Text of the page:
Nehru: The Invention of India
Simon and Schuster, 17/10/2011 - 304 من الصفحات
“Tharoor writes with shrewd wit and cautious ambivalence about Nehru, whom he admires as the Thomas Jefferson of India...[an] engaging short biography.” —Publishers Weekly
Shashi Tharoor delivers an incisive biography of the great secularist who—alongside his spiritual father, Mahatma Gandhi—led the movement for India’s independence from British rule and ushered his newly independent country into the modern world. The man who would one day help topple British rule and become India’s first prime minister started out as a surprisingly unremarkable student. Born into a wealthy, politically influential Indian family in the waning years of the Raj, Jawaharlal Nehru was raised on Western secularism and the humanist ideas of the Enlightenment. Once he met Gandhi in 1916, Nehru threw himself into the nonviolent struggle for India’s independence, a struggle that wasn’t won until 1947. India had found a perfect political complement to her more spiritual advocate, but neither Nehru nor Gandhi could prevent the horrific price for independence: partition. This fascinating biography casts an unflinching eye on Nehru’s heroic efforts for, and stewardship of, independent India and gives us a careful appraisal of his legacy to the world.
“A good summing up of Nehru’s triumphs and failures...Tharoor’s style is smooth and pleasant.” —The New York Times Book Review
“How Tharoor achieves such lucidity along with scholarly exigence is absolutely remarkable.” —Nadine Gordimer, winner of the Nobel Prize for Literature
النتائج 1-5 من 36
In the bitter cold of winter, the yogi undertook various penances, which, it was said, gave him great powers. One of the travelers, Pandit Madan Mohan Malaviya, informed the yogi that Motilal's greatest desire in life was to have a son.
... austerities I have conducted over many generations.” The next day, as legend has it, the yogi passed away. Ten months later, at 11:30 P.M. on November 14, 1889, Motilal Nehru's wife, Swarup Rani, gave birth to a healthy baby boy.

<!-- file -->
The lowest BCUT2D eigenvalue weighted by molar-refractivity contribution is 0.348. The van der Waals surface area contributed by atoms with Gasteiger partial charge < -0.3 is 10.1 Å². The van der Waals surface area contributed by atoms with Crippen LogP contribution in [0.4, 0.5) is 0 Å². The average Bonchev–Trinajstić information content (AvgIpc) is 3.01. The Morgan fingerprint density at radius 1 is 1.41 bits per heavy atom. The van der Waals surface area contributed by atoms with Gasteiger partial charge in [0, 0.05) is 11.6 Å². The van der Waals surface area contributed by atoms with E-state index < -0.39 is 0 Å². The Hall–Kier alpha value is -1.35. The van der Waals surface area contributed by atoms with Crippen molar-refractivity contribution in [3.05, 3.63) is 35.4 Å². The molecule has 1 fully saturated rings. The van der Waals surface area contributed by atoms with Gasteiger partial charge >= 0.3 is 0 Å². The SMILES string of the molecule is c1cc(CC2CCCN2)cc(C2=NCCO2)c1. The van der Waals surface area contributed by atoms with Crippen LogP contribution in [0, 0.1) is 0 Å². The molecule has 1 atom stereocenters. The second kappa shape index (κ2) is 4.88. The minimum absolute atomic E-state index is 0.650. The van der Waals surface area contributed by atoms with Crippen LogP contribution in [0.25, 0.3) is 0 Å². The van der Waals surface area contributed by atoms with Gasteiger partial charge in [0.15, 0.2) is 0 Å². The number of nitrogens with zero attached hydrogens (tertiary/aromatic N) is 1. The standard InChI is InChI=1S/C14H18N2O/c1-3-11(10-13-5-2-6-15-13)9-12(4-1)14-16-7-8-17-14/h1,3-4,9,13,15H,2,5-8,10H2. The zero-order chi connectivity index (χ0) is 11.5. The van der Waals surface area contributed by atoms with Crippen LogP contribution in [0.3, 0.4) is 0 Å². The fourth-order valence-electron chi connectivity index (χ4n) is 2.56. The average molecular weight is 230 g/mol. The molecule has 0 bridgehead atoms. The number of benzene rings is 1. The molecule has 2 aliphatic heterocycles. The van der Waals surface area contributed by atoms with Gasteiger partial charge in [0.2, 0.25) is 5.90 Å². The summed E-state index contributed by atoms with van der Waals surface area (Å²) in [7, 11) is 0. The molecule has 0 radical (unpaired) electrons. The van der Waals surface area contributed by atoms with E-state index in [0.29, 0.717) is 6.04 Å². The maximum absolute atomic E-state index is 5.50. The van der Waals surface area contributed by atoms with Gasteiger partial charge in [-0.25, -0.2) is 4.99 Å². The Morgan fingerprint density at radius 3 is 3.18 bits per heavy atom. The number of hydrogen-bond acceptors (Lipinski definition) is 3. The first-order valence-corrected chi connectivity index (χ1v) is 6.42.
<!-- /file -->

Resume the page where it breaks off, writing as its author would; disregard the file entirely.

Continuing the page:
But for all the romantic idealism in his epistolary descriptions of the ideal marriage, he gave in to his parents' wishes. For his parents, there was no question of allowing the young man to choose his own bride; quite apart from the ...
Exhausted by almost twelve hours of continuous mountain climbing, and seeking to cross an ice field, Jawaharlal stepped on a pile of fresh snow: “it gave way and down I went into a huge and yawning crevasse.... But the rope held and I ...
Though the paper lost a great deal of Motilal's money and would eventually have to be closed, it gave Jawaharlal an opportunity to hone his skills as an essayist and polemicist. At last the English education was put to good use; ...
ما يقوله الناس - كتابة مراجعة
Nehru: the invention of Indiaمعاينة المستخدمين - Not Available - Book Verdict
In this nonscholarly but nicely written account of Jawaharlal Nehru, Indian freedom fighter and India's first prime minister, senior UN official Tharoor offers a balanced interpretation, touching on ... قراءة التقييم بأكمله